Tony Ede worked tirelessly for the project one of his most successful schemes was negotiating with the Manpower Services Commission (MSC) to provide a work force in the theatre. The MSC set up one of its project based work experience schemes (Youth Opportunity Scheme for 16 - 18 year olds) in St James & originally allocated 14 young people plus 3 supervisors to do the conversion work. Initially intended for 9 months the scheme was so successful that the MSC extended 3 times & it was finally completed in July 1980 after 19 months. All in all 30 youngsters worked on the project, after which most of them armed with experience were able to go on and get apprenticeships elsewhere. Working under the eye of 3 supervisors, who were experienced in the building industry but were themselves unemployed, totally inexperienced youngsters , none of whom had been able to find any other work, tackled an amazing range of tasks including: carpentry, bricklaying, plastering, upholstery, decorating & cement work. Some specialist workers were called in but the major part of the work was a youth effort.The MSC not only provided the cost of labour but also made a contribution towards materials. The scheme was so successful it was held up as a showpiece of what could be achieved. Barbara Carnall of the MSC said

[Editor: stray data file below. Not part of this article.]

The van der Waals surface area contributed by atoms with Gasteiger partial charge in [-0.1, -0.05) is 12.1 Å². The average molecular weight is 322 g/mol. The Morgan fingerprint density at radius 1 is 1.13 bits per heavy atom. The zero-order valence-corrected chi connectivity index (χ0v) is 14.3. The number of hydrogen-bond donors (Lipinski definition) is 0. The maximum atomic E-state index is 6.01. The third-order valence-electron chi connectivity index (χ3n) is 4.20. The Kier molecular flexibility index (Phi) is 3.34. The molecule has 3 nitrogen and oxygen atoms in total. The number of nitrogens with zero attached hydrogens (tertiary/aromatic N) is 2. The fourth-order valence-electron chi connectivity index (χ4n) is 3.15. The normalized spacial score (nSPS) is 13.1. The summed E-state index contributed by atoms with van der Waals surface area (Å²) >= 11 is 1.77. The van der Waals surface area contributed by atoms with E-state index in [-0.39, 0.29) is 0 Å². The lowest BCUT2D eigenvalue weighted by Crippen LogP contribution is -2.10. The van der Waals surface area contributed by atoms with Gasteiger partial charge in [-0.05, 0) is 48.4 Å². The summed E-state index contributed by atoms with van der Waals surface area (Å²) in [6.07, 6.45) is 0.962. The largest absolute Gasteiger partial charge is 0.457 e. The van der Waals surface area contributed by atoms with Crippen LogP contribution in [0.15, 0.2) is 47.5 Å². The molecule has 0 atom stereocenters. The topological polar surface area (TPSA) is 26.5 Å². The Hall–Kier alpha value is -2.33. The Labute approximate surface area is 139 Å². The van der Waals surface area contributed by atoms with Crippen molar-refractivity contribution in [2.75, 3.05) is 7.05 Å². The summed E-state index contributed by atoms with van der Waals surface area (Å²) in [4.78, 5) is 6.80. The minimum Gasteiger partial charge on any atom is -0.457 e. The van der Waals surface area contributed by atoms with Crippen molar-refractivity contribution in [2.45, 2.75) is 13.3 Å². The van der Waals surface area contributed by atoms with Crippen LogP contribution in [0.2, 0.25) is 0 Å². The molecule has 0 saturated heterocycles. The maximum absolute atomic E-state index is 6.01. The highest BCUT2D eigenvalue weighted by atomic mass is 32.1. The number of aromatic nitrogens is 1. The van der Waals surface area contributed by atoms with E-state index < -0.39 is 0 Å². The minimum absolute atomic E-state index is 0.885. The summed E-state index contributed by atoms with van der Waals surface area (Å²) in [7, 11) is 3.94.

"it really has been our most successful project based work experience scheme.....The Puppet theatre people ..have always made getting permanent jobs for the lads as much as a priority as getting the theatre built - even when it has meant losing a good & useful worker

Since the first funds had been promised in the summer of 1978 a steady flow of cash & gifts in kind were made available to the steering committee for the project. The cost of which exceeded 120k. The response from local people was generous & unstinting. There was also additional help from national bodies e.g the Arts Council gave 5000 from its "housing the Arts Fund" & several national celebrities became patrons of the project including : Richard Briers, Alan Ayckbourn, Roald Dahl, Jim Henson (of the muppets) & Marcel Morceau.

The Lord Mayor of Norwich Mr Eric Hartley officially opened the Puppet theatre in December 1980. At the same time the EDP jubilantly reported: